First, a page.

Have you had enough Sauvignon Blanc? Bored of Pinot Grigio? Are you looking for a crisp, white wine with a bit more umpf and loads of personality?
The word you are looking for is Torrontés (tohr-rohn-tess), and it refers to the name of a little known grape variety from Argentina. A rare crossing between the highly aromatic Muscat of Alexandria—maybe the most elegant grape in the Muscat family—and Criolla Chica—or Mission—this varietal is native to Argentina.
Planted throughout Argentina, Torrontés reaches its potential in impressively high-altitude vineyards that stretch between 3,000 and 9,000 feet above sea level in the foothills of the Andes, surrounded by cactuses. The best vineyards are in the Northwestern provinces of Salta—La Rioja, Tucumán and Catamarca—where the famous Cafayate Valley is located. In these parts, the soil is very poor and rocky, and the weather is dry and sunny. Cafayate gets over three hundred days of sunlight every year, ensuring the grapes are ripe and ultra-aromatic.
Torrontés is all about flavor. While it may trick you into thinking it is sweet at first sniff, it usually has a complex, distinctive grapey note, and aromas of rose petals, oriental spice, mango, honeysuckle and mango. Torrontés is generally dry, with a steely, vibrant backbone, which makes it perfectly refreshing and crisp, yet full bodied and intense.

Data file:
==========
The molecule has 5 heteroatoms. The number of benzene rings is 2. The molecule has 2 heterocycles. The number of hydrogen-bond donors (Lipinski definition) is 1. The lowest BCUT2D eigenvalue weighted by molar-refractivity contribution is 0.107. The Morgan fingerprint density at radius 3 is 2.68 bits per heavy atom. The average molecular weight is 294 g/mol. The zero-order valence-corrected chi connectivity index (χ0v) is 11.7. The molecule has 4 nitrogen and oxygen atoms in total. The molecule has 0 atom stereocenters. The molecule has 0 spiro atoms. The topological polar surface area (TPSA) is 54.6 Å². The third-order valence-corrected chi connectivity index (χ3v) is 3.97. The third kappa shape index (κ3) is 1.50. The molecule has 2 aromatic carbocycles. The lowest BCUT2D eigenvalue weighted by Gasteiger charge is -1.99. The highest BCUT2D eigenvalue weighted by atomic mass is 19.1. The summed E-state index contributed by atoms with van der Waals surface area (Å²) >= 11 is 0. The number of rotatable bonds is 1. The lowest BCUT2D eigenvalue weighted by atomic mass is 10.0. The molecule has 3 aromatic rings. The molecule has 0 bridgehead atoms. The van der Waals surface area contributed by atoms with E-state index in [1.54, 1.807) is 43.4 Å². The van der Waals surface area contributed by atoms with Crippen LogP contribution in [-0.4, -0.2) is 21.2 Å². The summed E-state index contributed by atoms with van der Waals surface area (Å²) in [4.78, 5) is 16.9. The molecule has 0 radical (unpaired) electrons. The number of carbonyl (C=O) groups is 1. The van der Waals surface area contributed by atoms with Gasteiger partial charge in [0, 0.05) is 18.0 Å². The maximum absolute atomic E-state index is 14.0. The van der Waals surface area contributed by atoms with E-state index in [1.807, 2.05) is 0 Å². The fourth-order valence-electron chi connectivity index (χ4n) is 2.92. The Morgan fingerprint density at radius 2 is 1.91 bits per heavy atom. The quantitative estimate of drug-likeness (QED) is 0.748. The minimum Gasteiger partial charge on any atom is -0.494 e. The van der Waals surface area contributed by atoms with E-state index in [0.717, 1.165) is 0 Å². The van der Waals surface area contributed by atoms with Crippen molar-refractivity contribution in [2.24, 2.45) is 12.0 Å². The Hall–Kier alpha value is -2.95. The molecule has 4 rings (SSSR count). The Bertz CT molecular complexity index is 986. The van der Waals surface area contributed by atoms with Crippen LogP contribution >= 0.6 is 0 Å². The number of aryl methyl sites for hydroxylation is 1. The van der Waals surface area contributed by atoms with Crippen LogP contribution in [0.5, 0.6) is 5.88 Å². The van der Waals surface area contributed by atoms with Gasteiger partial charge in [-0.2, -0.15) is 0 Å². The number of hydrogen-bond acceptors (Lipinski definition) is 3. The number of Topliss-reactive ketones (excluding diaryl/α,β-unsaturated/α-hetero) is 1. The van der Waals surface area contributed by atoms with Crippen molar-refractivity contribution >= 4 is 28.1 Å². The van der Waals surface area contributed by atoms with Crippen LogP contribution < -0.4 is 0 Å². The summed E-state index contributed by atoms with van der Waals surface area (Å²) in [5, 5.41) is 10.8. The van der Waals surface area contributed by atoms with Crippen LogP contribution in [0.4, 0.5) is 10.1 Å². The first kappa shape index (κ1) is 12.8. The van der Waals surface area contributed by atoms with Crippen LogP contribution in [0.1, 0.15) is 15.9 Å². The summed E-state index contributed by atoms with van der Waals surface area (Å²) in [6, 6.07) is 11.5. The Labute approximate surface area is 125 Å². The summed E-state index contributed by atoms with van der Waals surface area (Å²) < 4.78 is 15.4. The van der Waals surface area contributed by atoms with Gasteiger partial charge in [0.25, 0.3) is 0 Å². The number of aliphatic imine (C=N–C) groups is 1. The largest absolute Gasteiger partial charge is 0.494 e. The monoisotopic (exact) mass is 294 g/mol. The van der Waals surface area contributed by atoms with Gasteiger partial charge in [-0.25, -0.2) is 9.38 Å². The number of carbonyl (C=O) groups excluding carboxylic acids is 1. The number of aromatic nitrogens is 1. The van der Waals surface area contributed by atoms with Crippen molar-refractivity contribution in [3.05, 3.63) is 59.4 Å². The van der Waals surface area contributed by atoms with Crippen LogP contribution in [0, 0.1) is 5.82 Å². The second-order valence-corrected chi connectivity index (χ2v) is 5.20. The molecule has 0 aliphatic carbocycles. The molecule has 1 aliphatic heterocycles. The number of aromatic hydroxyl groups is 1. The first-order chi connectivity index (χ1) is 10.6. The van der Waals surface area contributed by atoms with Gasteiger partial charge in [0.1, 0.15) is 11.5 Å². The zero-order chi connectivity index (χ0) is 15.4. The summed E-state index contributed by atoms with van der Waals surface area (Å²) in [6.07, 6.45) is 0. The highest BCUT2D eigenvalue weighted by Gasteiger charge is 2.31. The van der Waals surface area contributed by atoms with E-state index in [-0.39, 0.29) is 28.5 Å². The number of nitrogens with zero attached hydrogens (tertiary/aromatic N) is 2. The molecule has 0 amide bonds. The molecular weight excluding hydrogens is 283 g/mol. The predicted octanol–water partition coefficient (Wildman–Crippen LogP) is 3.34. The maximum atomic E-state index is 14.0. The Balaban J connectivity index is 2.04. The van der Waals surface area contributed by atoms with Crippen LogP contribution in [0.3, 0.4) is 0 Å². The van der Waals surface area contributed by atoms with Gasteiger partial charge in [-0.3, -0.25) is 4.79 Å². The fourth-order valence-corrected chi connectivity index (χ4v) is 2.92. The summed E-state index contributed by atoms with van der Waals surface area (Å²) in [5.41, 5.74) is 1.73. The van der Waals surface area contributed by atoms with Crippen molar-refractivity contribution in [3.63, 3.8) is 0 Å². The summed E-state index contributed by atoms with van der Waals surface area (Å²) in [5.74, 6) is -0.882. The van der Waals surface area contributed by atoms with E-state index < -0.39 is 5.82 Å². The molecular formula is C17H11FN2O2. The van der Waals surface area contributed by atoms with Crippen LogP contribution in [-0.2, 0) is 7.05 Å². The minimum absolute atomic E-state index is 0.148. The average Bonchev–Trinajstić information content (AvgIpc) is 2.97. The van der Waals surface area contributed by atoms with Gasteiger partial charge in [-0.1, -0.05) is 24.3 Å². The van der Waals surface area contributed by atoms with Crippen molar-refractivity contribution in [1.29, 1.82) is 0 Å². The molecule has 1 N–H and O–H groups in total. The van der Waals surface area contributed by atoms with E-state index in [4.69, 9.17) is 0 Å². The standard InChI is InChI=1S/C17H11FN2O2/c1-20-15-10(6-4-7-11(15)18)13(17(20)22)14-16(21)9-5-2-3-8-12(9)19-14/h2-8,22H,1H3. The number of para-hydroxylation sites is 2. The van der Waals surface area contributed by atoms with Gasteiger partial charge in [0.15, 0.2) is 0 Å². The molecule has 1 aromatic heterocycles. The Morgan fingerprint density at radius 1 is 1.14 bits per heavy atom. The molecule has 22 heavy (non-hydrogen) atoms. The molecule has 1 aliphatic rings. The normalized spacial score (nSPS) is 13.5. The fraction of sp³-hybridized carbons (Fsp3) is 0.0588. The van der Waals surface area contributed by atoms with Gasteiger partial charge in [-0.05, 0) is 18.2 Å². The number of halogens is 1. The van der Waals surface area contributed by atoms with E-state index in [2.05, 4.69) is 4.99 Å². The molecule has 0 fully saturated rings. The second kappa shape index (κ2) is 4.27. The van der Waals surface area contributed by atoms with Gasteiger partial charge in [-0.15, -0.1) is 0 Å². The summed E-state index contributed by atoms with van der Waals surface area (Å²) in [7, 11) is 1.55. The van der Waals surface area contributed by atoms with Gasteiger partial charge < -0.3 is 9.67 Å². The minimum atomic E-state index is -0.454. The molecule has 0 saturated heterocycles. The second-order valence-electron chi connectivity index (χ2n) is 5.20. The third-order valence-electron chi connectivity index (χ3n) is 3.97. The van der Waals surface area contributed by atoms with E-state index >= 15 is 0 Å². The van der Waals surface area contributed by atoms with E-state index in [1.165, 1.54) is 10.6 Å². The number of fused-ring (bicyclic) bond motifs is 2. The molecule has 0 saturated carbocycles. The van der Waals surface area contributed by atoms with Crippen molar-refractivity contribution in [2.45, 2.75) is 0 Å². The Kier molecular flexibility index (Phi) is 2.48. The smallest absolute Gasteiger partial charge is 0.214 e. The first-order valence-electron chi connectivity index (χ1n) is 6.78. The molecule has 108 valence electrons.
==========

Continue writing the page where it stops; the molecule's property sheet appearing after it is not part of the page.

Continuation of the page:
Look for producers like Terrazas—yet another opportunity to roll your Rs—Alta Vista, Críos, Michel Torino, San Pedro de Yacochuya, Colomé, Amalaya, Domingo Molina, Etchart, Mauricio Lorca or Zolo to taste some of the best Torrontés that Argentina has to offer. While Torrontés is great on its own as an aperitif or by the swimming pool, you can also pair it with seafood, Argentine empanadas, sushi or ceviche for a full treat.
Last, the best examples of Torrontés sell at between $10 and $15 a bottle, a great value for parties and casual drinking. So, this summer, challenge your taste buds, and roll your Rs in Latin fashion; order un Torrontés, por favor.
Andrés Rosberg is one of Argentina’s first professional sommeliers. He is currently the President of the Argentine Sommelier Association (AAS), which he co-founded, the Secretary General of the Panamerican Sommelier Alliance (APAS), and is a member of the Education Commission of the International Sommelier Association (ASI).